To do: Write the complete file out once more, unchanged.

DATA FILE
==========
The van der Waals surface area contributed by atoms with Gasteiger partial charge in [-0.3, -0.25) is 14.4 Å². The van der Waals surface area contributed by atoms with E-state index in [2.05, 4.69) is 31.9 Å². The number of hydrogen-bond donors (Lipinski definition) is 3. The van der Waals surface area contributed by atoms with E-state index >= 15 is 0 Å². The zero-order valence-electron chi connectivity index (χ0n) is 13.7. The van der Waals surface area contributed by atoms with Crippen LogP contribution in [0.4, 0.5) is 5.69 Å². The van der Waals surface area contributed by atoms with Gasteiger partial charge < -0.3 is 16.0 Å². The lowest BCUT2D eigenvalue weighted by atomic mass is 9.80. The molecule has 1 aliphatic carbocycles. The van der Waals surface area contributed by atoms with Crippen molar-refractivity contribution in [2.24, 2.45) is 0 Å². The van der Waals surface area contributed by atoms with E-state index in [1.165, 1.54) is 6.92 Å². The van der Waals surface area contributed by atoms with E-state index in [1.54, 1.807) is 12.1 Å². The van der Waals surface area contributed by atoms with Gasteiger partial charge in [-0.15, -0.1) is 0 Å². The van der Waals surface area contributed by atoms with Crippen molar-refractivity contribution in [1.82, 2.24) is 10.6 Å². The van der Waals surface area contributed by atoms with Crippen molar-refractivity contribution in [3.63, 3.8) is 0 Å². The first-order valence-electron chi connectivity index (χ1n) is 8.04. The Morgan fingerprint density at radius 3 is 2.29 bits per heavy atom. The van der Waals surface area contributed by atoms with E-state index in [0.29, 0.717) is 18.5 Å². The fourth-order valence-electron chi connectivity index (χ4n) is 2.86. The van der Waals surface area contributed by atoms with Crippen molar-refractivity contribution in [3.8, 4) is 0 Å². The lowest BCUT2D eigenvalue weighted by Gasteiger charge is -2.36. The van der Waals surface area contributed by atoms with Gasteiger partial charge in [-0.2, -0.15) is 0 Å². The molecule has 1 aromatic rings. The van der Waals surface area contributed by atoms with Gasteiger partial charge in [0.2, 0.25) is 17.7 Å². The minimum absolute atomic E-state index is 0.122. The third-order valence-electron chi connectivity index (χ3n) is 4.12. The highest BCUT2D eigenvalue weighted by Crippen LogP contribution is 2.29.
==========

The van der Waals surface area contributed by atoms with Gasteiger partial charge in [-0.3, -0.25) is 14.4 Å². The van der Waals surface area contributed by atoms with E-state index in [2.05, 4.69) is 31.9 Å². The number of hydrogen-bond donors (Lipinski definition) is 3. The van der Waals surface area contributed by atoms with E-state index >= 15 is 0 Å². The zero-order valence-electron chi connectivity index (χ0n) is 13.7. The van der Waals surface area contributed by atoms with Crippen LogP contribution in [0.4, 0.5) is 5.69 Å². The van der Waals surface area contributed by atoms with Gasteiger partial charge < -0.3 is 16.0 Å². The lowest BCUT2D eigenvalue weighted by atomic mass is 9.80. The molecule has 1 aliphatic carbocycles. The van der Waals surface area contributed by atoms with Crippen molar-refractivity contribution in [2.24, 2.45) is 0 Å². The van der Waals surface area contributed by atoms with E-state index in [1.165, 1.54) is 6.92 Å². The van der Waals surface area contributed by atoms with E-state index in [1.54, 1.807) is 12.1 Å². The van der Waals surface area contributed by atoms with Gasteiger partial charge in [-0.15, -0.1) is 0 Å². The van der Waals surface area contributed by atoms with Crippen molar-refractivity contribution in [1.82, 2.24) is 10.6 Å². The van der Waals surface area contributed by atoms with Crippen molar-refractivity contribution in [3.63, 3.8) is 0 Å². The first-order valence-electron chi connectivity index (χ1n) is 8.04. The Morgan fingerprint density at radius 3 is 2.29 bits per heavy atom. The van der Waals surface area contributed by atoms with E-state index in [0.29, 0.717) is 18.5 Å². The fourth-order valence-electron chi connectivity index (χ4n) is 2.86. The van der Waals surface area contributed by atoms with Crippen molar-refractivity contribution in [3.8, 4) is 0 Å². The lowest BCUT2D eigenvalue weighted by Gasteiger charge is -2.36. The van der Waals surface area contributed by atoms with Gasteiger partial charge in [-0.2, -0.15) is 0 Å². The molecule has 1 aromatic rings. The van der Waals surface area contributed by atoms with Gasteiger partial charge in [0.2, 0.25) is 17.7 Å². The minimum absolute atomic E-state index is 0.122. The third-order valence-electron chi connectivity index (χ3n) is 4.12. The highest BCUT2D eigenvalue weighted by Crippen LogP contribution is 2.29.